Truth be told, the staghorn sumac I planted smack dab in front of my house doesn’t look all that great just now.
Storm battered and bent, dripping with gobs of sumac aphid galls, it has seen better days.
There’s so much life (and entertainment) in these broken branches that I’m not even tempted to replace it with a more conventional specimen tree.
I’ll cut out the worst bent-over main stems and see how it looks. Maybe all the gnarly old trunks need to go. I need to figure out how to selectively prune so it looks good from both indoors and out and doesn’t block my view.
People don’t generally consider sumac’s suckering habit a plus, but it’s an advantage when a tree breaks. Maybe I just need to start over and let fresh suckers fill in the gaps. I do love a clonal colony.
I’ve always loved staghorn sumac’s tropical-looking leaves, young stems resembling velvety antlers (hence its common name), plumy cream-colored flowers, spectacular fall color and fuzzy red berry clusters (only on female plants – they’re dioecious).
It’s a 12 step climb to my front door. Inside, three windows look into the sumac’s top branches.
This is my favorite daylight dining spot because there’s always something going on in that tree that sparks my curiosity.
I had no idea how much interrelated life, drama, trickery, sex, life and death went on in its embrace until the show was right under my nose.
Since only male flowers produce pollen and female sumac flowers are on separate plants, pollinating go-betweens are needed.
In June, staghorn sumac (Rhus hirta, formerly R. typhina) flower panicles buzz with all manner of pollinators – bees, notably mining bees and bumble bees, wasps and flies, along with occasional nectar-sipping moths and butterflies.
Bee expert Heather Holm cites research in her award-winning book Bees: An Identification and Native Plant Forage Guide (Pollination Press), that found more bees visit male plants in the morning, when their flowers produce pollen.
Neither male nor female flowers produce much, if any nectar in the morning.
Then, in the afternoon, female flowers secrete nectar, attracting those pollen-carrying bees. Pollen brushes off on female reproductive organs, enabling pollination. Good trick!
Caterpillars and More
All manner of insects make themselves at home in staghorn sumac, from leaf-break to post leaf-drop.
Red-banded hairstreak butterflies prefer to lay eggs on the underside of fallen sumac leaves, a good excuse not to rake them up. Small carpenter bees excavate nesting/overwintering tunnels in the soft pith inside broken branches.
Entomologist Doug Tallamy tallies 54 species of moth and butterfly larvae (caterpillars) feeding on staghorn sumac leaves.
Sawflies lay eggs that hatch into caterpillar-like leaf eaters. Leaf-rolling weevils pierce the leaf, lay an egg and roll the leaf around it.
With so much soft-bodied protein living on sumac, it’s a feast for birds. Occasional bird feeding frenzies are the tip-off that something juicy is growing, but I can’t often tell what.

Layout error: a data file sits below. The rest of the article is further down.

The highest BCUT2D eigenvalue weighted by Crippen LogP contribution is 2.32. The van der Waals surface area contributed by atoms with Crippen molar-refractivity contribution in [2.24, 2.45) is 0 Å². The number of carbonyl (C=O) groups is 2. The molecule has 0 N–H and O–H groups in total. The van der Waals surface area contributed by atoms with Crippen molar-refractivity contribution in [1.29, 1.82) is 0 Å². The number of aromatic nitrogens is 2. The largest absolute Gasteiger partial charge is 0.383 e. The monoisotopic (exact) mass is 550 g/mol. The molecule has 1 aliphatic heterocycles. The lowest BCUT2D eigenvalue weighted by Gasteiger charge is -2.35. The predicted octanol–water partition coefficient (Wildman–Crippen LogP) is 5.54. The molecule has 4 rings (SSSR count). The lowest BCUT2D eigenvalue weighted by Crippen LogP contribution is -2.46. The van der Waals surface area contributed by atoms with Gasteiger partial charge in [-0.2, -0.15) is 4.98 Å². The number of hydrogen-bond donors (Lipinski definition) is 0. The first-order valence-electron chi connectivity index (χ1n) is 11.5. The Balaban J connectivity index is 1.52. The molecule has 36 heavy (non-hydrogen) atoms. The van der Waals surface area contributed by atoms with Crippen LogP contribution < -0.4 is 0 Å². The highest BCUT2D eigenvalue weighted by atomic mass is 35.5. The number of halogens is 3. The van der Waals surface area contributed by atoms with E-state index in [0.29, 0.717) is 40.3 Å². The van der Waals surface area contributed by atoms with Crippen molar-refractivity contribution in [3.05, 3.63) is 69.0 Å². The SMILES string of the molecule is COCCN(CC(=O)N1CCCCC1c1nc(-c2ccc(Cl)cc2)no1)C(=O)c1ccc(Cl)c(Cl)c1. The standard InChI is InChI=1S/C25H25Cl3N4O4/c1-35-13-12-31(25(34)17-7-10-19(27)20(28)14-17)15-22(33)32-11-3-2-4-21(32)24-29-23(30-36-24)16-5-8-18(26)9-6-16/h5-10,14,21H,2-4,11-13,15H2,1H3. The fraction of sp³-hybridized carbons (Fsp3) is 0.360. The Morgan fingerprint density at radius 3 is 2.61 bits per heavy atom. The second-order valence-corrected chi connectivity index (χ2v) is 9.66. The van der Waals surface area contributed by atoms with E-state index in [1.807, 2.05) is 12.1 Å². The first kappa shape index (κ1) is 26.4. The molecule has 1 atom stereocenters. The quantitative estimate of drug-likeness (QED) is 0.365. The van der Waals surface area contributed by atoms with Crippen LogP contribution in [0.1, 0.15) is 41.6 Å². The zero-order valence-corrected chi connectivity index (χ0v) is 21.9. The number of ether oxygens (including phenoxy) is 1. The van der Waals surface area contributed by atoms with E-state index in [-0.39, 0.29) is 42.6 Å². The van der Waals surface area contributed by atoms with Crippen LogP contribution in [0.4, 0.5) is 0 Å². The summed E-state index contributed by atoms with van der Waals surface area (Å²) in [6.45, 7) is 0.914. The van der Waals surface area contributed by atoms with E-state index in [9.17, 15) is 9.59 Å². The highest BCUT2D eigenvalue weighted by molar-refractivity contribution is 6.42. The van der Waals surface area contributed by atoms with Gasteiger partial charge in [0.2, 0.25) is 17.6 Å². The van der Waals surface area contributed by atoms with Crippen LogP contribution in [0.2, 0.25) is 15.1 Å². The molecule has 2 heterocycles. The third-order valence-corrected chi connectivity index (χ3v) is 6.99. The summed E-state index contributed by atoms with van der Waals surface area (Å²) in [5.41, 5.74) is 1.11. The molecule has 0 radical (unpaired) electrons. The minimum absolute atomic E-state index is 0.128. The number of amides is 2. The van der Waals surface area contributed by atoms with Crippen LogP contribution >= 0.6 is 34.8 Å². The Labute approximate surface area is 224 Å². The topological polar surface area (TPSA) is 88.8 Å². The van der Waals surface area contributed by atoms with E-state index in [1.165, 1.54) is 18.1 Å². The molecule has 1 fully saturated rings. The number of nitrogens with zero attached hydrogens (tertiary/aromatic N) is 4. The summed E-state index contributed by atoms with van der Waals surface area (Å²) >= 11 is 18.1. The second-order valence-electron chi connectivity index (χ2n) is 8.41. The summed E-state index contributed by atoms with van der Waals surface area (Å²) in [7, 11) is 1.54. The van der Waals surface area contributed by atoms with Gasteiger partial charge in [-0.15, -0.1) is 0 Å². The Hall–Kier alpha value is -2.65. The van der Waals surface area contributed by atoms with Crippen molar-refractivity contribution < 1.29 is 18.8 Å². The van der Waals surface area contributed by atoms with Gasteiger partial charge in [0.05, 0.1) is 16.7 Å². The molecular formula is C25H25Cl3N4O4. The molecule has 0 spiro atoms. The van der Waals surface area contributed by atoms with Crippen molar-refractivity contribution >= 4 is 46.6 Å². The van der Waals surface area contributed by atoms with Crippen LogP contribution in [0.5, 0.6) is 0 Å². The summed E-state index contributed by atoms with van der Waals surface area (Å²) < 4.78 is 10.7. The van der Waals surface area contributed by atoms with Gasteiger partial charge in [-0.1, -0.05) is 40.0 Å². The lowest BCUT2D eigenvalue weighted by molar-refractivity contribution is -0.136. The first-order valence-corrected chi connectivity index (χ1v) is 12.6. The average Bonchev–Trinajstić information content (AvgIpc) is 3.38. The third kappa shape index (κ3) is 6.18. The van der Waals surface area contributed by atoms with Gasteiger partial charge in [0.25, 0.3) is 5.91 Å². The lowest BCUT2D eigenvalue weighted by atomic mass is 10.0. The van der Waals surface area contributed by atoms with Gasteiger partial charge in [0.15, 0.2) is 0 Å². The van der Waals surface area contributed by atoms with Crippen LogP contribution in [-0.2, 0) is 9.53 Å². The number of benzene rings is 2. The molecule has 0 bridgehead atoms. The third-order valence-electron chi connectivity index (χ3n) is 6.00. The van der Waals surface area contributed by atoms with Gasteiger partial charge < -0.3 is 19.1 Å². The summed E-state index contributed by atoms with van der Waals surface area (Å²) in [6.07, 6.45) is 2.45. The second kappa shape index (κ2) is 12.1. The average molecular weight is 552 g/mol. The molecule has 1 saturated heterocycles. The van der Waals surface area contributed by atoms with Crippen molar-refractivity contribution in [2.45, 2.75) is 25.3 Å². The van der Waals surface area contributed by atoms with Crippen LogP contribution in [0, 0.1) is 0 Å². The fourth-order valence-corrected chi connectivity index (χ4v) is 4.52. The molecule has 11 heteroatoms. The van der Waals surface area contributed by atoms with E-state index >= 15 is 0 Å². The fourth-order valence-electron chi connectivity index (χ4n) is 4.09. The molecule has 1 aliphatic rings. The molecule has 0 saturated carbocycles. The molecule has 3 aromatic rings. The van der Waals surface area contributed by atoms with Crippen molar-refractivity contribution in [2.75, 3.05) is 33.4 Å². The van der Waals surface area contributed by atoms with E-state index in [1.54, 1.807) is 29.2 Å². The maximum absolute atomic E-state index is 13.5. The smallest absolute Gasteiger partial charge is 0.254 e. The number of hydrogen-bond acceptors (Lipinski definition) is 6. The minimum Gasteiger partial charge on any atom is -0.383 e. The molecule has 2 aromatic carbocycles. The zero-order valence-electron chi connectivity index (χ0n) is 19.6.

Every year it’s something new. One August day two years ago, a bunch of juncoes appeared and started pulling apart balls of glued-together leaves.
When I pulled one apart to see what they were eating, I found tiny caterpillars and lots of frass (caterpillar poop). Whatever the were, they must have been good.
This year, sumac aphid galls are the main attraction. They apparently don’t compromise the health of the plant and are part of a surprising life cycle.
Sumac aphids congregate on the undersides of leaves, each female laying a single egg. The leaf grows around the egg, providing food and protection inside a leathery pouch (the gall).
The aphid hatches inside and reproduces asexually (parthenogenesis). The gall splits open in late summer, releasing several generations of winged females, which burrow into nearby moss, reproduce some more and recolonize sumacs the next season.
This year the cycle may be broken.
I thought the only squirrel ever smart enough to get to the bird feeder over my front steps had gone away when I took the feeder inside.
But it’s back. There it is, day after day, retrieving pink galls from hanging leaves, one at a time. It climbs back up to a good perch, splits open the gall and eats the fat yellow aphids inside.
Edible Berries for Birds – or People
Harvest and use (or dry) crimson red sumac berries (technically drupes) for tangy “sumac-ade,” jelly or sumac-infused cocktails soon after they ripen in summer. They’re hairy berries, so strain the liquid to remove irritating hairs before consuming.
But I prefer to leave most of the berry clusters on the plant for winter color and bird food.
Because sumac berries are a less-preferred food source, I get to enjoy their cheery presence for many months. Late in the season, they’re a survival food. Winter birds and early spring arrivals flock to polish them off.
A tree that nothing eats might make a more impressive focal point – but I’m plenty impressed with how much life one sumac can support – and how much entertainment it provides.